I was almost 35 years old the first time I ever said the f-word. Aloud, that is. Before that, I’d said it maybe a few times in my head (I was raised to believe that nice girls just did not talk that way, so even the thinking-it number is low), but it never actually came out of my mouth before then. And when it did, it was a surprising relief. I had been in a brainstorming session with a few men I worked with, all really good guys. One of them used the word and then immediately turned to apologize. “Don’t f**king worry about it,” I replied with a shrug before realizing it. Everyone laughed, me loudest of all at the utter joy of no longer feeling constrained. And a door opened.
Hopefully I’m not offending anyone here. I’m not talking about berating or telling someone off using the word. I’m certainly not talking about using it in front of children. And I’m not even talking about using it in front of people whom I know are sensitive. But sometimes even I, who make my living using words carefully, cannot help but succumb to the pleasure that comes from an occasional, well-placed f-word at the right time and in the right place (usually said aloud to myself). To wit:
As a noun “What the f**k!” is the perfect exclamation when finding out that the six hours I had just put into writing part of my book were a waste (after one errant keystroke deleted my work forever because I hadn’t hit “save” and neither had my old computer done it automatically). Also useful for when you cut your finger instead of the apple you’re paring, when your refrigerator dies immediately after you’ve restocked it with perishables, or when you live in an apartment and miss the UPS delivery person (whom you have to let into the building), thereby resigning yourself to six more weeks of wintry package tracking.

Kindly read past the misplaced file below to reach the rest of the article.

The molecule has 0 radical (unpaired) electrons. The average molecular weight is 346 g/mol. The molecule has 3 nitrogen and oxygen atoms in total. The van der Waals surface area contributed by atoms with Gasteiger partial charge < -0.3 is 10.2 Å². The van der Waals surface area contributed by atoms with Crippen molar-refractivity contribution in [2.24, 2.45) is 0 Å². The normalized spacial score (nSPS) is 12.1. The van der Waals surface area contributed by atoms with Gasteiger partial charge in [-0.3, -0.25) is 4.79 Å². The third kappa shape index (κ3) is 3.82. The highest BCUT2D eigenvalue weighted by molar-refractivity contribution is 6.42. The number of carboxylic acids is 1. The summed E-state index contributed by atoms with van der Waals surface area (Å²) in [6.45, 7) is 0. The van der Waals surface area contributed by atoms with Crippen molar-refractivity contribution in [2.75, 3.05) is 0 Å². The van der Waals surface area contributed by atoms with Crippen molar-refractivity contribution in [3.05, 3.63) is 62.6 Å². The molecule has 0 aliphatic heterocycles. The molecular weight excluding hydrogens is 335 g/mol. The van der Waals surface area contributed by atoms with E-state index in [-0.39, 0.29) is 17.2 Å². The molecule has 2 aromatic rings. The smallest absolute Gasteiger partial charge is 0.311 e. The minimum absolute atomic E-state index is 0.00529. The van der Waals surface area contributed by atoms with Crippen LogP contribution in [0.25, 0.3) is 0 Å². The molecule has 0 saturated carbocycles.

As an adjective Nominees for the award for best use of the f-word as an adjective go to Marisa Tomei’s character, Mona Lisa Vito, in My Cousin Vinny and Michelle Pfeiffer’s character, Susie Diamond, in The Fabulous Baker Boys. When her forever-fiancé Vinny Gambini (Joe Pesci) still has trouble admitting that she could be a huge help to him in winning even more cases (after she helped him win this one), Mona Lisa says, “… You have to say thank you. Oh, my God, what a f**king nightmare!” Frankly, the line wouldn’t be the same without the word in it. (Say it both ways and see for yourself. It helps if you have a New York accent, big hair, and a tight dress on at the time.) In Susie’s case, she is having microphone trouble onstage. When told to turn on the switch that will make the mic go live, she says, in frustration, “What f**king switch?” just as, you guessed it, the mic goes live. After Beau Bridges, as one of the fabulous duo, later chides her for using that language, she retorts, “I said it. I didn’t do it!” Come on, that’s good.
As an adverb “Are you f**king kidding me?” (the f-word modifies the verb, as any good adverb does) is really the only way to respond to that guy who cuts you off on the freeway (caution: it must only be said within the confines of your car, without moving your lips — otherwise road rage might ensue). Or try it when you’ve been on hold for three hours waiting for some representative (from the phone company, for example) and then you’re disconnected. By the phone company. The people who are supposed to excel at phone connections. You get my drift.
I love when people who may have the (old) impression of me as being the quiet type are delighted to find out that I’m really quite animated. When people who knew me as a shy teenager are surprised to find out just how outgoing I am now. And when people who have always thought of me as a reserved Ms. Goody Two-Shoes are astounded to know that there’s a little bit of bad girl running around inside my head. She’s fresh, she’s fierce, and she’s that other f-word.
© 2021 Claudia Grossman